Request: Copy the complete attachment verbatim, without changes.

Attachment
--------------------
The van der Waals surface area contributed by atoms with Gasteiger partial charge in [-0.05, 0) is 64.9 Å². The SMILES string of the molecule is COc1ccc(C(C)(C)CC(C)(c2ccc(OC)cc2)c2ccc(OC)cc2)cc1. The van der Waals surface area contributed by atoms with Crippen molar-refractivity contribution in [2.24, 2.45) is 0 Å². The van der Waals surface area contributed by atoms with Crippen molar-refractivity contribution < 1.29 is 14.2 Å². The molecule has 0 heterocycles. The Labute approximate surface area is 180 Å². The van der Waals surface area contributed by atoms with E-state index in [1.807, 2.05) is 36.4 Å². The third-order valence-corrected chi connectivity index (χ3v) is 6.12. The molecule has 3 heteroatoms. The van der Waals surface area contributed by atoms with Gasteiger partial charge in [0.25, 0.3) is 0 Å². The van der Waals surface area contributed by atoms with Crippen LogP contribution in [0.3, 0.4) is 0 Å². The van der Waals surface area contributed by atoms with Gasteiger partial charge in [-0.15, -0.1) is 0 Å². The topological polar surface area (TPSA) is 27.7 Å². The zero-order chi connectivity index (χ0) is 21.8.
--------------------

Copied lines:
The van der Waals surface area contributed by atoms with Gasteiger partial charge in [-0.05, 0) is 64.9 Å². The SMILES string of the molecule is COc1ccc(C(C)(C)CC(C)(c2ccc(OC)cc2)c2ccc(OC)cc2)cc1. The van der Waals surface area contributed by atoms with Crippen molar-refractivity contribution in [2.24, 2.45) is 0 Å². The van der Waals surface area contributed by atoms with Crippen molar-refractivity contribution < 1.29 is 14.2 Å². The molecule has 0 heterocycles. The Labute approximate surface area is 180 Å². The van der Waals surface area contributed by atoms with E-state index in [1.807, 2.05) is 36.4 Å². The third-order valence-corrected chi connectivity index (χ3v) is 6.12. The molecule has 3 heteroatoms. The van der Waals surface area contributed by atoms with Gasteiger partial charge in [0.25, 0.3) is 0 Å². The van der Waals surface area contributed by atoms with Crippen LogP contribution in [0.3, 0.4) is 0 Å². The van der Waals surface area contributed by atoms with Gasteiger partial charge in [-0.15, -0.1) is 0 Å². The topological polar surface area (TPSA) is 27.7 Å². The zero-order chi connectivity index (χ0) is 21.8.